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(CNN) -- Flu activity is increasing in the United States, the US Centers for Disease Control and Prevention reported Friday.

As of the week ending December 22, nine states are experiencing high flu activity -- Alabama, Colorado, Georgia, Kentucky, Louisiana, Maryland, New Jersey, New Mexico and South Carolina -- as well as New York City. That's an increase from the previous week, when two states, Colorado and Georgia, experienced high flu activity. Seven states and Puerto Rico are experiencing moderate flu activity. Among the four states along the southern US border, flu activity increased to high in New Mexico and moderate in Arizona, the CDC noted.

Geographically, there's widespread flu activity reported in 11 states -- Arizona, California, Connecticut, Delaware, Florida, Georgia, Massachusetts, Nebraska, New Mexico, New York and North Carolina -- and Guam.

Influenza A viruses have been dominating in the United States since the beginning of October, the CDC said, although influenza B viruses are circulating, as well.

There were four flu-related pediatric deaths reported to the CDC during the week ending December 22. There have been 11 total flu-related deaths among children in the 2018-2019 season.

The 2017-2018 flu season was the most deadly in decades with more than 80,000 deaths, including 185 pediatric flu deaths.

Flu symptoms, treatment and prevention
People with the flu often experience fever, chills, coughing, sore throat, runny or stuffy nose, muscle or body aches, headaches and fatigue, according to the CDC. Some -- more commonly children -- may also have vomiting and/or diarrhea. Many people people become ill suddenly and recover within a few weeks with rest.

Those who are at higher risk for developing flu-related complications should be treated with antiviral medications as soon as possible. When treatement is started within days of becoming sick, antiviral drugs can lessen symptoms and hasten recovery, and reduce complications and hospitalizations.

Flu complications, such as pneumonia, can result in hospitalization or even death. Some people are at higher risk for complications from the flu, including children younger than 5 years old, particularly those under 2. Also at high risk are adults 65 and older, pregnant women, residents of long-term care facilities and people with medical conditions including weakened immune systems, asthma, heart disease and diabetes.

Hand-washing, staying away from sick people and avoiding touching your eyes, nose and mouth can help prevent the flu. But the most important step to stop seasonal flu, according to the CDC, is for everyone 6 months or older to get vaccinated. As long as flu is circulating in the area where you live, it is not too late to get vaccinated.

Although the vaccine won't prevent all cases of the flu, it lessens the severity and duration of symptoms, and those who get flu after receiving a vaccine are less likely to require hospitalization and less likely to die.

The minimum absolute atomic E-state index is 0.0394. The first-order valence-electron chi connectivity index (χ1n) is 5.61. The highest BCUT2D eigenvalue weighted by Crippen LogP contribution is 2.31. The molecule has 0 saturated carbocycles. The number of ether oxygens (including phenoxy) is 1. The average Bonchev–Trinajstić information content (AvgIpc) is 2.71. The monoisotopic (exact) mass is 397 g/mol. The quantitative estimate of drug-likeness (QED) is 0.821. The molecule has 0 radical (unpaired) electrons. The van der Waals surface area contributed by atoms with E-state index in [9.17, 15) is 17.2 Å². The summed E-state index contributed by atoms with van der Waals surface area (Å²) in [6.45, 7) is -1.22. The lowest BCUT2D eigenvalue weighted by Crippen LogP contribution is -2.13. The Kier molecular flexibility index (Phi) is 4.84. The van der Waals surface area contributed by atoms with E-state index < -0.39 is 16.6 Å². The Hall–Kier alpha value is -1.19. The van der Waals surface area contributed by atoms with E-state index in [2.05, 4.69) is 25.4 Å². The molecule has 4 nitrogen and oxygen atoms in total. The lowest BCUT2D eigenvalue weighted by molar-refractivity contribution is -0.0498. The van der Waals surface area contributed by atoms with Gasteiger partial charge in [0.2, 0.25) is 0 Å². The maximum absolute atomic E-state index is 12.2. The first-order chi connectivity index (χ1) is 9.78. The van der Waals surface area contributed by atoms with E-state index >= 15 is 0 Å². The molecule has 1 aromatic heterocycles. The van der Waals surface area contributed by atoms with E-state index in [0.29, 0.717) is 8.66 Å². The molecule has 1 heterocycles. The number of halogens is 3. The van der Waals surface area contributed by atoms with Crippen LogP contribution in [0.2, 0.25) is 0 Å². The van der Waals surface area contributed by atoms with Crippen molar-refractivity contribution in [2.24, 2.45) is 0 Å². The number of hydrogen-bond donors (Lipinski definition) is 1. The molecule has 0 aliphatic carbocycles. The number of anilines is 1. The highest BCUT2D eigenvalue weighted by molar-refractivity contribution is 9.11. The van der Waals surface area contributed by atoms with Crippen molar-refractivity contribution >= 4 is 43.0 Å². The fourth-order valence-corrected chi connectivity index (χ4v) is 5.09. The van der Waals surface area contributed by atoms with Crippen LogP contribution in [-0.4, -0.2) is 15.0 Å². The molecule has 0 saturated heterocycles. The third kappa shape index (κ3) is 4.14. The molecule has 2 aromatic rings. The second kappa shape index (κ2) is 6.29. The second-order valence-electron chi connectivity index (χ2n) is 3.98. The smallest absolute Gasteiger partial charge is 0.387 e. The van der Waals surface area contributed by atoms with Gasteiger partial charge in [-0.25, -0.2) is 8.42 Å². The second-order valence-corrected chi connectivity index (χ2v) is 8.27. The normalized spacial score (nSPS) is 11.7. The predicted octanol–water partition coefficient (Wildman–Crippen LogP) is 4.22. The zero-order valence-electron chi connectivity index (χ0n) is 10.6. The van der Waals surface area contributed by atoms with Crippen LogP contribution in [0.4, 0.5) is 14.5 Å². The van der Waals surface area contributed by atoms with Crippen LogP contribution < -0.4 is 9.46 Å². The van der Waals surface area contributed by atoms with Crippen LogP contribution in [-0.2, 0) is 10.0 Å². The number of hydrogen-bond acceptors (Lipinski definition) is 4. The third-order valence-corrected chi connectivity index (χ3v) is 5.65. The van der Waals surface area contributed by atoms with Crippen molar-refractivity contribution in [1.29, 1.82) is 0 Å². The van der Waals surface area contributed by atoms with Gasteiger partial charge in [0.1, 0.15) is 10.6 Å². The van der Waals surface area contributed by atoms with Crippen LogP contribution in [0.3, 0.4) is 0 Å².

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  #407  
Old 12-31-2018, 07:29 AM
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VACCINES

https://www.reuters.com/article/us-s...-idUSKCN1OP19M

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Sanofi's pediatric hexavalent vaccine approved by U.S. FDA

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PARIS (Reuters) - The U.S. Food and Drug Administration approved Sanofi’s new pediatric vaccine immunizing children against six diseases, the French pharmaceutical lab said on Wednesday.

Sanofi developed the new vaccine, dubbed Vaxelis, in partnership with Merck.

Vaxelis is designed for children aged 6 weeks to 4 years old and is designed to keep them from contracting diphtheria, tetanus, pertussis, poliomyelitis, hepatitis B, and invasive disease due to haemophilus influenza type B.

Sanofi and Merck are now working on the production and supply of Vaxelis aiming to make it available on the market in 2020 or later.




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Old 01-25-2019, 07:05 AM
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MEASLES
OREGON and WASHINGTON

https://www.sltrib.com/news/nation-w...I_gLzH5WDI5bxo

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An anti-vaccination ‘hotspot’ near Portland declares an emergency over measles outbreak

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A quickly escalating measles outbreak around Portland, Oregon, has led health officials in nearby Clark County, Washington, to declare a public health emergency as they warn that people infected with the highly contagious virus since the beginning of the year have visited schools and churches, a dentist’s office, an Amazon locker pickup station, a Costco, and an Ikea.

Someone with measles was at Concourse D of the Portland International Airport on Jan. 7, the county’s public health department advised. An infected person attended a Portland Trail Blazers home game on Jan. 11.

At the beginning of last week, there were only a handful of confirmed cases. On Friday, the day the emergency was declared, there were 19. By Sunday, that number had grown to 21. The latest update came Tuesday, when county officials said they had confirmed 23 cases and were investigating two more suspected cases. The vast majority of those who have fallen ill had not been immunized.


The outbreak makes concrete the fears of pediatric epidemiologists that a citadel of the movement against compulsory vaccination could be susceptible to the rapid spread of a potentially deadly disease.

"It's alarming," Douglas J. Opel, a pediatrician at Seattle Children's Hospital, said in an interview with The Washington Post. "Any time we have an outbreak of a disease that we have a safe and effective vaccine against, it should raise a red flag."